Case studies in "Cost Leadership"

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Case studies in "Cost Leadership"
Girish Ketkar, India
Are there any recent case studies to demonstrate how firms can compete on the basis of cost leadership?

A Common Cost Leadership Strategy Error
Joao Viggiani, Consultant, Brazil
Undeveloped countries often fall into a trap: entrepreneurs confuse low cost strategies with slave-like labor conditions - absurdly low wages and stressing working conditions - to allow for the practice of low prices. This is really wrong.
Low cost is obtained by a highly productive work force and installations, highly efficient processes and large production and sales scales. These conditions are seldom found in companies in low developed countries such as Brazil, India and specially African countries.
These misleading ideas end up in poverty, not in the creation of wealth, which is the utmost objective of effective managers.

Cost Leadership Examples
Amit S Verulkar, Manager, India
Air Deccan, Mahindra & Mahindra.

Kenyan Cost Leadership Example
George Ocarl, Project Manager, Kenya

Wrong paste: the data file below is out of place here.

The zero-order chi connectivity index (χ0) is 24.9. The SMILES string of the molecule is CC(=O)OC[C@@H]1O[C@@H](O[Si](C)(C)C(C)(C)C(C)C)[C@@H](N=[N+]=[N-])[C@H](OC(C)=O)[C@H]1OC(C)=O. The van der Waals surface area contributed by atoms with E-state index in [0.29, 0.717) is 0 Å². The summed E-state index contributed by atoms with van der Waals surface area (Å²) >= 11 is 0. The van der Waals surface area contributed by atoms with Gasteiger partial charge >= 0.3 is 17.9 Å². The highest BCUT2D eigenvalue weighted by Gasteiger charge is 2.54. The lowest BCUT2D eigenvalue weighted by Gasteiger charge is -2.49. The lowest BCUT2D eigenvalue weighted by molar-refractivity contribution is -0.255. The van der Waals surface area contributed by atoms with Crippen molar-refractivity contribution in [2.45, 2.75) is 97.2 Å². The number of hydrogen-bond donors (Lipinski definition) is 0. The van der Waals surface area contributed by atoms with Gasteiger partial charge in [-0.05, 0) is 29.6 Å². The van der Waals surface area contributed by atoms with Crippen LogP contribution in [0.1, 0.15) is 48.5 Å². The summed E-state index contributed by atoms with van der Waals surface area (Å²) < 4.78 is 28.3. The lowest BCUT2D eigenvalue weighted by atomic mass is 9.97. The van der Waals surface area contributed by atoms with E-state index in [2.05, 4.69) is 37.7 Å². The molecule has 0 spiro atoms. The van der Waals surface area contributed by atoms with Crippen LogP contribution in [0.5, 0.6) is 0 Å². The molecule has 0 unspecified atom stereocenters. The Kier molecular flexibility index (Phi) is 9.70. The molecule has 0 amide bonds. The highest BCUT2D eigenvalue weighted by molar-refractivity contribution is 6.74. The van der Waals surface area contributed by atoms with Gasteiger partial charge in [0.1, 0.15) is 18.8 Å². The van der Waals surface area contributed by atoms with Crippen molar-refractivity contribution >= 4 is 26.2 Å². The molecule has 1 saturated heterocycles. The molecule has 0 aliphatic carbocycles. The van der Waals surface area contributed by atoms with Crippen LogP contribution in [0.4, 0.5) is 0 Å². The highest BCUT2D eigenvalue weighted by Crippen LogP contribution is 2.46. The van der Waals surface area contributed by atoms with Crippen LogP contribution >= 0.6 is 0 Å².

In Kenya we have an excellent example of cost leadership in the telephony industry where one service provider (Airtel) lowered the cost of making calls drastically and outdid their competitors (Safaricom and others) within months. By applying the cost leadership strategy it gained 86% popularity within months and is still ahead. It is effective if you don't compromise the quality.

Becoming the Cost Leader Might Be Seductive But Rarely Works
Bernhard Keim, Business Consultant, Germany
Mobile phone companies have one thing in common: high set-up costs. But once the set-up has been done there is little to no costs involved on the calls.
Even in emerging countries quality leadership might be the better strategy, especially if everyone else is going for the lowest price. The lowest price takes away the margin and deteriorates the quality one can provide.
Georgia - Caucasus, is a country with low income. The market leader on garages was the one that never compromised on quality. As he was the largest at the end, he could take advantage of better prices from suppliers as well. He ended up being price and cost leader at the same time.


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